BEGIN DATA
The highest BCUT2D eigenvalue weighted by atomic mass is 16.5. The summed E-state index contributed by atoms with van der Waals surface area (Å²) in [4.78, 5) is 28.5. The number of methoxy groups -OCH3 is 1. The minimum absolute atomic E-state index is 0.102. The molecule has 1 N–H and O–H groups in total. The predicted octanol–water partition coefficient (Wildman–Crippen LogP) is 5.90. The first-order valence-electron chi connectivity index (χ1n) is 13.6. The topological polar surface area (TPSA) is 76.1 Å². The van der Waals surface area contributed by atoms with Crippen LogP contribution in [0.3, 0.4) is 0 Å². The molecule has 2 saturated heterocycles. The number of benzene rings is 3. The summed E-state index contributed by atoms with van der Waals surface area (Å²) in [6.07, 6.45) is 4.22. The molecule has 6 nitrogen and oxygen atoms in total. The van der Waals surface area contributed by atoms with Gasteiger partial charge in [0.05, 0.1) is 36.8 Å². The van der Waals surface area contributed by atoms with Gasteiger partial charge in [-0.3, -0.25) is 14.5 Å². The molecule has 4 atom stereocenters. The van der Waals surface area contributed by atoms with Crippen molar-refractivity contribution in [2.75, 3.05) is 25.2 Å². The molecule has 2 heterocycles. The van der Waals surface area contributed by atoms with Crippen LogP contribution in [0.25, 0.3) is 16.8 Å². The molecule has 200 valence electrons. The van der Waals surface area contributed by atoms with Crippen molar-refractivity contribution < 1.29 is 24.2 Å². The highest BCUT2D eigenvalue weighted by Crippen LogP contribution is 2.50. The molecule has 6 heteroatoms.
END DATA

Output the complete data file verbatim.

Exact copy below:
The highest BCUT2D eigenvalue weighted by atomic mass is 16.5. The summed E-state index contributed by atoms with van der Waals surface area (Å²) in [4.78, 5) is 28.5. The number of methoxy groups -OCH3 is 1. The minimum absolute atomic E-state index is 0.102. The molecule has 1 N–H and O–H groups in total. The predicted octanol–water partition coefficient (Wildman–Crippen LogP) is 5.90. The first-order valence-electron chi connectivity index (χ1n) is 13.6. The topological polar surface area (TPSA) is 76.1 Å². The van der Waals surface area contributed by atoms with Crippen LogP contribution in [0.3, 0.4) is 0 Å². The molecule has 2 saturated heterocycles. The number of benzene rings is 3. The summed E-state index contributed by atoms with van der Waals surface area (Å²) in [6.07, 6.45) is 4.22. The molecule has 6 nitrogen and oxygen atoms in total. The van der Waals surface area contributed by atoms with Gasteiger partial charge in [0.05, 0.1) is 36.8 Å². The van der Waals surface area contributed by atoms with Gasteiger partial charge in [-0.3, -0.25) is 14.5 Å². The molecule has 4 atom stereocenters. The van der Waals surface area contributed by atoms with Crippen molar-refractivity contribution in [2.75, 3.05) is 25.2 Å². The molecule has 2 heterocycles. The van der Waals surface area contributed by atoms with Crippen LogP contribution in [0.25, 0.3) is 16.8 Å². The molecule has 200 valence electrons. The van der Waals surface area contributed by atoms with Crippen molar-refractivity contribution < 1.29 is 24.2 Å². The highest BCUT2D eigenvalue weighted by Crippen LogP contribution is 2.50. The molecule has 6 heteroatoms.